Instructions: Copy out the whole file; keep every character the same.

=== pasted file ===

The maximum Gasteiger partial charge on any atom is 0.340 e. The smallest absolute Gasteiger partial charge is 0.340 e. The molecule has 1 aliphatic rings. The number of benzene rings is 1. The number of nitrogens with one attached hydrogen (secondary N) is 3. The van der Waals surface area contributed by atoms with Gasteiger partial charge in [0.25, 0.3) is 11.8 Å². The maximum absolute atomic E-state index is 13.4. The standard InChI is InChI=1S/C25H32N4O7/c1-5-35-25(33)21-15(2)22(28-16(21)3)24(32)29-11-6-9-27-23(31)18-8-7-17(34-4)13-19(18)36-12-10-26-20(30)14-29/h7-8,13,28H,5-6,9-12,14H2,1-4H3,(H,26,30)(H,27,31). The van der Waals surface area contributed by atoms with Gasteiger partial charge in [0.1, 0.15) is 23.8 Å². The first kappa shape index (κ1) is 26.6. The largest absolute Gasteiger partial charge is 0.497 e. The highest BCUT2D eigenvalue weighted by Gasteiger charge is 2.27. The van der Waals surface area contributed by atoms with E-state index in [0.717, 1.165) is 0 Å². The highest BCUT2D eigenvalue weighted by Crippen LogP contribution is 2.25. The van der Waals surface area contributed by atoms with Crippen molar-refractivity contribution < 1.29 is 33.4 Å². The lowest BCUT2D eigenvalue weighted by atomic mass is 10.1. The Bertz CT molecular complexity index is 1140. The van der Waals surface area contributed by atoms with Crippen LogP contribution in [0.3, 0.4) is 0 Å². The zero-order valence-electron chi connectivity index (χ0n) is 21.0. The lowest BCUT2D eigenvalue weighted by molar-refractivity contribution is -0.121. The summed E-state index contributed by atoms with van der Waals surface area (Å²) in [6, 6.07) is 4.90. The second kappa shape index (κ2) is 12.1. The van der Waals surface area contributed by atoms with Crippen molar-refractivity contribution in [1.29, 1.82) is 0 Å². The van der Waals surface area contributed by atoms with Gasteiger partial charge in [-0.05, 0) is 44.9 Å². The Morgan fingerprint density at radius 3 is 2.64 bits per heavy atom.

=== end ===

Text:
The maximum Gasteiger partial charge on any atom is 0.340 e. The smallest absolute Gasteiger partial charge is 0.340 e. The molecule has 1 aliphatic rings. The number of benzene rings is 1. The number of nitrogens with one attached hydrogen (secondary N) is 3. The van der Waals surface area contributed by atoms with Gasteiger partial charge in [0.25, 0.3) is 11.8 Å². The maximum absolute atomic E-state index is 13.4. The standard InChI is InChI=1S/C25H32N4O7/c1-5-35-25(33)21-15(2)22(28-16(21)3)24(32)29-11-6-9-27-23(31)18-8-7-17(34-4)13-19(18)36-12-10-26-20(30)14-29/h7-8,13,28H,5-6,9-12,14H2,1-4H3,(H,26,30)(H,27,31). The van der Waals surface area contributed by atoms with Gasteiger partial charge in [0.1, 0.15) is 23.8 Å². The first kappa shape index (κ1) is 26.6. The largest absolute Gasteiger partial charge is 0.497 e. The highest BCUT2D eigenvalue weighted by Gasteiger charge is 2.27. The van der Waals surface area contributed by atoms with E-state index in [0.717, 1.165) is 0 Å². The highest BCUT2D eigenvalue weighted by Crippen LogP contribution is 2.25. The van der Waals surface area contributed by atoms with Crippen molar-refractivity contribution < 1.29 is 33.4 Å². The lowest BCUT2D eigenvalue weighted by atomic mass is 10.1. The Bertz CT molecular complexity index is 1140. The van der Waals surface area contributed by atoms with Crippen LogP contribution in [0.3, 0.4) is 0 Å². The zero-order valence-electron chi connectivity index (χ0n) is 21.0. The lowest BCUT2D eigenvalue weighted by molar-refractivity contribution is -0.121. The summed E-state index contributed by atoms with van der Waals surface area (Å²) in [6, 6.07) is 4.90. The second kappa shape index (κ2) is 12.1. The van der Waals surface area contributed by atoms with Crippen molar-refractivity contribution in [1.29, 1.82) is 0 Å². The van der Waals surface area contributed by atoms with Gasteiger partial charge in [-0.05, 0) is 44.9 Å². The Morgan fingerprint density at radius 3 is 2.64 bits per heavy atom.